The company, which controls 90 per cent of the world's diamond market, said there were signs that retail sales of the gem were back on track after several disappointing years.
Total diamond sales by De Beers' Central Selling Organisation for 1993 were a record dollars 4.37bn, up 28 per cent from dollars 3.42bn.
CSO sales for the second half of 1993 increased to dollars 1.82bn from dollars 1.63bn. The figures include a year's contribution from the Venetia mine.
The company said: 'After maintaining a high level in the recessionary years of 1990 to 1992, preliminary indications are that retail diamond jewellery sales resumed a rising trend in 1993.'
The CSO has had problems with diamonds from Russia since the break-up of the Soviet Union. There have been accusations that Russian diamonds have been sold directly in Antwerp, the main outlet for the gem, and not through the CSO as had been agreed.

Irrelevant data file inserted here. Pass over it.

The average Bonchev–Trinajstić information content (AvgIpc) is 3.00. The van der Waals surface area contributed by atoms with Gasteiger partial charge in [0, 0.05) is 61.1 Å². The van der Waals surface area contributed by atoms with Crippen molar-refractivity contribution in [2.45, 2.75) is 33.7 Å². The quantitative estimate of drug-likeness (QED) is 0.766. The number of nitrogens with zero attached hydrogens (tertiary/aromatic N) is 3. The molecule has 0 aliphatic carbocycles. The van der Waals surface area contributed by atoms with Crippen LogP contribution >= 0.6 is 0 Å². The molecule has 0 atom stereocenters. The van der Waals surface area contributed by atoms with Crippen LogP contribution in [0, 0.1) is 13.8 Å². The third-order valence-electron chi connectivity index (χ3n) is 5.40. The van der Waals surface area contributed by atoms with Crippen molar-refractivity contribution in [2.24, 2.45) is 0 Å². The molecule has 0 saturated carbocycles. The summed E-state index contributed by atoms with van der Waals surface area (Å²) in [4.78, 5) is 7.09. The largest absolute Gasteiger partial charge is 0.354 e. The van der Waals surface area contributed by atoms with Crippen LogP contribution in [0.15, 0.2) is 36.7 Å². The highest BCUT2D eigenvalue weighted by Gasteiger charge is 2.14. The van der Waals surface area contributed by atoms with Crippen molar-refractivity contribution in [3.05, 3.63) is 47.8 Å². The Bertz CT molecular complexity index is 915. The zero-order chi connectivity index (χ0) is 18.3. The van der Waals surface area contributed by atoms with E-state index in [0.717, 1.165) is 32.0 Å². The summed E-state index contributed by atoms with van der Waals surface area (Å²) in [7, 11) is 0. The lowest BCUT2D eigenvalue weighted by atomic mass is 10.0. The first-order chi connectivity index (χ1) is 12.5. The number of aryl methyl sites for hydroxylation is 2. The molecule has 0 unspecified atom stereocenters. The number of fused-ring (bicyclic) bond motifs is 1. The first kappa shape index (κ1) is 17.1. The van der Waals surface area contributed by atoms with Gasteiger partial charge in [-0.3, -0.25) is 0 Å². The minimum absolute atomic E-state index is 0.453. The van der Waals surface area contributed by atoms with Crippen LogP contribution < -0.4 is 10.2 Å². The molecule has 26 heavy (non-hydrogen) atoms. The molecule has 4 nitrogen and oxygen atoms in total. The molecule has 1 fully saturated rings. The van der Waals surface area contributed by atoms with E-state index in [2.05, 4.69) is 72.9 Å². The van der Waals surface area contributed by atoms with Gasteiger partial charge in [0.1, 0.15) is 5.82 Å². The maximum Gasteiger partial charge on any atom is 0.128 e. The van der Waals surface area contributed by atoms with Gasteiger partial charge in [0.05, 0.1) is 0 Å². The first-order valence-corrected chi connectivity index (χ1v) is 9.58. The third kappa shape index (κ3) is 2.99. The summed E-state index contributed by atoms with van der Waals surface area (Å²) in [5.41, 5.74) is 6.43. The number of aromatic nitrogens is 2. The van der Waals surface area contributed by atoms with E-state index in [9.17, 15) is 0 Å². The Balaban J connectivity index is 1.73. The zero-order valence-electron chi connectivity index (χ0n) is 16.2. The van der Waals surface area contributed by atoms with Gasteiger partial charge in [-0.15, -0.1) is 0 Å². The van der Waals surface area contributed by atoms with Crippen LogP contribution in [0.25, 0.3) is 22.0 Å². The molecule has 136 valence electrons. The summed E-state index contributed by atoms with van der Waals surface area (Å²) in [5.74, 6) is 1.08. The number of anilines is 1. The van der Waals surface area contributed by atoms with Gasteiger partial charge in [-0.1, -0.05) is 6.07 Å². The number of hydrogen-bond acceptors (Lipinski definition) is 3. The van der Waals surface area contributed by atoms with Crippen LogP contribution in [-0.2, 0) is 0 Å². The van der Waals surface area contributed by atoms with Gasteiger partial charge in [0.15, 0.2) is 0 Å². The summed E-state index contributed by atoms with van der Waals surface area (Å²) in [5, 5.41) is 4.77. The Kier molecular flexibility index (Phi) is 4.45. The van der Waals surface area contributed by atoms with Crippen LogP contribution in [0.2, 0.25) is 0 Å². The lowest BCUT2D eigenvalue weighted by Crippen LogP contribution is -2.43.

De Beers' profits were equivalent to earnings per share of 157 cents, up from 129 cents. De Beers' 1993 combined net profit rose to dollars 873m from dollars 757m. The total dividend is increased 7 per cent to 84.4 cents, from 79.1 cents.
Spending on prospecting and development was dollars 90m (dollars 132m) and interest was lower at dollars 52m (dollars 73m), reflecting lower borrowings and rates.
Redemption of investments in preference shares and the lower value of the rand saw combined income from outside the diamond industry fall to dollars 172m from dollars 211m. Combined diamond stocks rose by dollars 359m to dollars 4,124m, and net current assets were dollars 71m (dollars 179m).